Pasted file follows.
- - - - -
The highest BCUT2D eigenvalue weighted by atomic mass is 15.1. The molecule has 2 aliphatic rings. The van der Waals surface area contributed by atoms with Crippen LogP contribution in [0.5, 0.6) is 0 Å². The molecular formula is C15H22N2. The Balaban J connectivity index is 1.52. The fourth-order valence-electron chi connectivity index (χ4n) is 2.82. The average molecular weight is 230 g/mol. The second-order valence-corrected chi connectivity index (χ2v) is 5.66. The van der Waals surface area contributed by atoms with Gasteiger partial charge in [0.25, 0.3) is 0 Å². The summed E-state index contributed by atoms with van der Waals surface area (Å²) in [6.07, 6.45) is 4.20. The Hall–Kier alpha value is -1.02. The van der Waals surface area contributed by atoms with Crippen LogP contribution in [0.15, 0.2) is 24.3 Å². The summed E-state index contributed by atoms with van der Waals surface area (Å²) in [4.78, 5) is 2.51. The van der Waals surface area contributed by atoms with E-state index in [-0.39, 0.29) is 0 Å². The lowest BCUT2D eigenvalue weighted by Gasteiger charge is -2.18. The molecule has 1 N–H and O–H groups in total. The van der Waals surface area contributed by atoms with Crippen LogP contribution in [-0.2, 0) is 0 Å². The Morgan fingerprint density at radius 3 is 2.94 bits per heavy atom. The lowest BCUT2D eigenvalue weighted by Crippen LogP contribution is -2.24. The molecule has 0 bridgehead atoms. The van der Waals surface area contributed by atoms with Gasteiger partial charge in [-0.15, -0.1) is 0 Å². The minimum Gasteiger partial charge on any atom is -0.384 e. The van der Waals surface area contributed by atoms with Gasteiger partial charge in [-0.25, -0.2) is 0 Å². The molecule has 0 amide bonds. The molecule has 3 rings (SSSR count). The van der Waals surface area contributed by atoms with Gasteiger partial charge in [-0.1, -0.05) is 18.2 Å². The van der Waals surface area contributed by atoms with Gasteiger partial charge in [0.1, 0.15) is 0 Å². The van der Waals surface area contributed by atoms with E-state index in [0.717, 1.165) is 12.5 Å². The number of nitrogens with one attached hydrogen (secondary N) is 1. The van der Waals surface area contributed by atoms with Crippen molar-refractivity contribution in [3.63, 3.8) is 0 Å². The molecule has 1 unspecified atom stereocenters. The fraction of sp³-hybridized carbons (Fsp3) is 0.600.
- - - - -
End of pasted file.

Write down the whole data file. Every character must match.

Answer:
The highest BCUT2D eigenvalue weighted by atomic mass is 15.1. The molecule has 2 aliphatic rings. The van der Waals surface area contributed by atoms with Crippen LogP contribution in [0.5, 0.6) is 0 Å². The molecular formula is C15H22N2. The Balaban J connectivity index is 1.52. The fourth-order valence-electron chi connectivity index (χ4n) is 2.82. The average molecular weight is 230 g/mol. The second-order valence-corrected chi connectivity index (χ2v) is 5.66. The van der Waals surface area contributed by atoms with Gasteiger partial charge in [0.25, 0.3) is 0 Å². The summed E-state index contributed by atoms with van der Waals surface area (Å²) in [6.07, 6.45) is 4.20. The Hall–Kier alpha value is -1.02. The van der Waals surface area contributed by atoms with Crippen LogP contribution in [0.15, 0.2) is 24.3 Å². The summed E-state index contributed by atoms with van der Waals surface area (Å²) in [4.78, 5) is 2.51. The van der Waals surface area contributed by atoms with E-state index in [-0.39, 0.29) is 0 Å². The lowest BCUT2D eigenvalue weighted by Gasteiger charge is -2.18. The molecule has 1 N–H and O–H groups in total. The van der Waals surface area contributed by atoms with Crippen LogP contribution in [-0.2, 0) is 0 Å². The Morgan fingerprint density at radius 3 is 2.94 bits per heavy atom. The lowest BCUT2D eigenvalue weighted by Crippen LogP contribution is -2.24. The molecule has 0 bridgehead atoms. The van der Waals surface area contributed by atoms with Gasteiger partial charge in [-0.15, -0.1) is 0 Å². The minimum Gasteiger partial charge on any atom is -0.384 e. The van der Waals surface area contributed by atoms with Gasteiger partial charge in [-0.25, -0.2) is 0 Å². The molecule has 0 amide bonds. The molecule has 3 rings (SSSR count). The van der Waals surface area contributed by atoms with Gasteiger partial charge in [-0.1, -0.05) is 18.2 Å². The van der Waals surface area contributed by atoms with Gasteiger partial charge in [0.1, 0.15) is 0 Å². The van der Waals surface area contributed by atoms with E-state index in [0.717, 1.165) is 12.5 Å². The number of nitrogens with one attached hydrogen (secondary N) is 1. The van der Waals surface area contributed by atoms with Crippen molar-refractivity contribution in [3.63, 3.8) is 0 Å². The molecule has 1 unspecified atom stereocenters. The fraction of sp³-hybridized carbons (Fsp3) is 0.600.